How landscape water use stacks up in California

November 13, 2015 -  By and

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A perspective on the California drought and landscape water use.

Landscape water use in California accounts for 9 percent of the total statewide water use. Thus, if we never watered another home or public landscape, park, sports field or golf course in California, the state would save 9 percent of its average total water consumption. This does not seem like much when one considers the essential functions and innumerable benefits landscape plants provide by enhancing the quality of our lives and making urban areas livable. Trees, shrubs, groundcovers, lawns and flowers provide oxygen, carbon sequestration, rain capture, dust and erosion control, shade, energy savings in heating and cooling, wildlife habitat, recreation, enhanced property values, psychological well being and much more.

Of that 9 percent, residential use accounts for 7 percent, while parks, golf courses, sports fields and similar large landscapes account for 2 percent. Landscape irrigation is estimated to account for about half of annual residential water consumption statewide. That amount varies from about 30 percent in many coastal communities to 60 percent or more in many inland suburban communities.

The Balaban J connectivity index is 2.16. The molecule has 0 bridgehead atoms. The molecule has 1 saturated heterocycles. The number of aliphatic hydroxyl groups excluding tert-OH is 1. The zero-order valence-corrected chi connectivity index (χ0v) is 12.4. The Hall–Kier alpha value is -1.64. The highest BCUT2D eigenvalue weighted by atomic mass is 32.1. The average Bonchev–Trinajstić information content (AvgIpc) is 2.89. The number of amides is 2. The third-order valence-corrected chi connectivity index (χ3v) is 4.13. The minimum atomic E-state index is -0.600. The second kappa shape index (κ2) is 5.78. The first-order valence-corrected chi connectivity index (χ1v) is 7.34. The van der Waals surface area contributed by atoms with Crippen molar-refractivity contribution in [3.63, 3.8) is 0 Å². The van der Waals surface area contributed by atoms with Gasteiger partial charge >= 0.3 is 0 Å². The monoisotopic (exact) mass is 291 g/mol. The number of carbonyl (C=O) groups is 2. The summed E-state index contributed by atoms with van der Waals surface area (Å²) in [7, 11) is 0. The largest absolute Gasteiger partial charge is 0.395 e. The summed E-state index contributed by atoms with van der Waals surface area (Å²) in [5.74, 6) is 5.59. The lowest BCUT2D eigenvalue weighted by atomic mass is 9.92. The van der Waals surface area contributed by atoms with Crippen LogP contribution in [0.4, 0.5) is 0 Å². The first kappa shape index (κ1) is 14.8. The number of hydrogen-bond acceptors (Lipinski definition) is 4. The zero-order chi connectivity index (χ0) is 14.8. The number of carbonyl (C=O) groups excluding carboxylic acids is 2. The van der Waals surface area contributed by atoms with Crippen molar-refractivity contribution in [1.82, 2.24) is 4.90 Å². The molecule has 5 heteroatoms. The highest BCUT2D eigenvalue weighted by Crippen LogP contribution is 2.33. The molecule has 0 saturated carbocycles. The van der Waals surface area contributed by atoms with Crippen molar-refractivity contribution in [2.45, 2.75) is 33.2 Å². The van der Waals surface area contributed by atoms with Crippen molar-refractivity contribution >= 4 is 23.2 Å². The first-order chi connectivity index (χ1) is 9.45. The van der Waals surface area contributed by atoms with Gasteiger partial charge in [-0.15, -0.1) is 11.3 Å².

Hidden costs of going dry

In addition to the amenities and benefits we would lose by letting landscapes go dry, many hidden costs are associated with this strategy. And little, if anything, is ever said about them. Letting landscapes go dry will lead to damage and even death of plants. For trees, such damage could mean dropping branches and tree failures, leading to significant property damage, human injury or death. Lawsuits would certainly follow. The risk of fires would increase, too. By changing landscapes to low-water-using plants or to nonplanted, nonirrigated areas, labor and material costs for plants, installing or retrofitting irrigation systems and other materials could be significant. Converting lawns to artificial turf is also expensive.

Lawns, which have been singled out as water-wasting culprits, are estimated to use 40 percent to 60 percent of that 9 percent, or just 3.5 percent to 5 percent of total statewide water use. Cool-season grasses, of which tall fescue is the most common turfgrass, are among the most water-demanding landscape plants. However, research at the University of California has shown that warm-season grasses require 20 percent less water, when properly managed and irrigated, than tall fescue. So considerable water can be saved without removing turf altogether. Also, the research revealed that most woody trees, shrubs and groundcovers, including those traditionally used in California landscapes, perform well with 45 percent to 55 percent less water than tall fescue.